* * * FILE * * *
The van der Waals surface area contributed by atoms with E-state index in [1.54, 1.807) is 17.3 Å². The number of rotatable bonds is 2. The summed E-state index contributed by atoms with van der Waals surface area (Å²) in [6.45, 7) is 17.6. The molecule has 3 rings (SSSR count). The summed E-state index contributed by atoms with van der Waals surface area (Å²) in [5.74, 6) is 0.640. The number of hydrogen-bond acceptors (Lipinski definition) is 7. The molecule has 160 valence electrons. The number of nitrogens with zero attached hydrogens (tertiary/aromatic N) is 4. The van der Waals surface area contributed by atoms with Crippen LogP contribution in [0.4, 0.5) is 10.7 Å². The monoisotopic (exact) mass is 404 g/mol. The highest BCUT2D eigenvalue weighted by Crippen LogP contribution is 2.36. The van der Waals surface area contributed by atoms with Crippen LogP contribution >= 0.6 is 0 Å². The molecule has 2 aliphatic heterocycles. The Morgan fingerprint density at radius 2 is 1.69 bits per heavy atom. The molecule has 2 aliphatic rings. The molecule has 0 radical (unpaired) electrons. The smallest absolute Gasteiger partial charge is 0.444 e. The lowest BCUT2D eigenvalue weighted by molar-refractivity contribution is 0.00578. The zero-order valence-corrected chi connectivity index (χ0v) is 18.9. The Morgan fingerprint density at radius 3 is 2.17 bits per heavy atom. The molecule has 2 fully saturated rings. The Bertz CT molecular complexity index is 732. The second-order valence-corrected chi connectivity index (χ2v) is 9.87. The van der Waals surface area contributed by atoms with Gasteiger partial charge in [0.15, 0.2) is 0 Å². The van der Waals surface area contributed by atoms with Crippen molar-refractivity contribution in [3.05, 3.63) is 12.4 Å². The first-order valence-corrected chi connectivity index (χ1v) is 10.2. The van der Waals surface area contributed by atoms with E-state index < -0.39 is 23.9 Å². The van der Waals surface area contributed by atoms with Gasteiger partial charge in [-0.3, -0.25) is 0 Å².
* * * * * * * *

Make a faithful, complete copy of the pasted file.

The van der Waals surface area contributed by atoms with E-state index in [1.54, 1.807) is 17.3 Å². The number of rotatable bonds is 2. The summed E-state index contributed by atoms with van der Waals surface area (Å²) in [6.45, 7) is 17.6. The molecule has 3 rings (SSSR count). The summed E-state index contributed by atoms with van der Waals surface area (Å²) in [5.74, 6) is 0.640. The number of hydrogen-bond acceptors (Lipinski definition) is 7. The molecule has 160 valence electrons. The number of nitrogens with zero attached hydrogens (tertiary/aromatic N) is 4. The van der Waals surface area contributed by atoms with Crippen LogP contribution in [0.4, 0.5) is 10.7 Å². The monoisotopic (exact) mass is 404 g/mol. The highest BCUT2D eigenvalue weighted by Crippen LogP contribution is 2.36. The van der Waals surface area contributed by atoms with Crippen LogP contribution >= 0.6 is 0 Å². The molecule has 2 aliphatic heterocycles. The Morgan fingerprint density at radius 2 is 1.69 bits per heavy atom. The molecule has 2 aliphatic rings. The molecule has 0 radical (unpaired) electrons. The smallest absolute Gasteiger partial charge is 0.444 e. The lowest BCUT2D eigenvalue weighted by molar-refractivity contribution is 0.00578. The zero-order valence-corrected chi connectivity index (χ0v) is 18.9. The Morgan fingerprint density at radius 3 is 2.17 bits per heavy atom. The molecule has 2 fully saturated rings. The Bertz CT molecular complexity index is 732. The second-order valence-corrected chi connectivity index (χ2v) is 9.87. The van der Waals surface area contributed by atoms with Gasteiger partial charge in [0.15, 0.2) is 0 Å². The van der Waals surface area contributed by atoms with Crippen molar-refractivity contribution in [3.05, 3.63) is 12.4 Å². The first-order valence-corrected chi connectivity index (χ1v) is 10.2. The van der Waals surface area contributed by atoms with E-state index < -0.39 is 23.9 Å². The van der Waals surface area contributed by atoms with Gasteiger partial charge in [-0.3, -0.25) is 0 Å².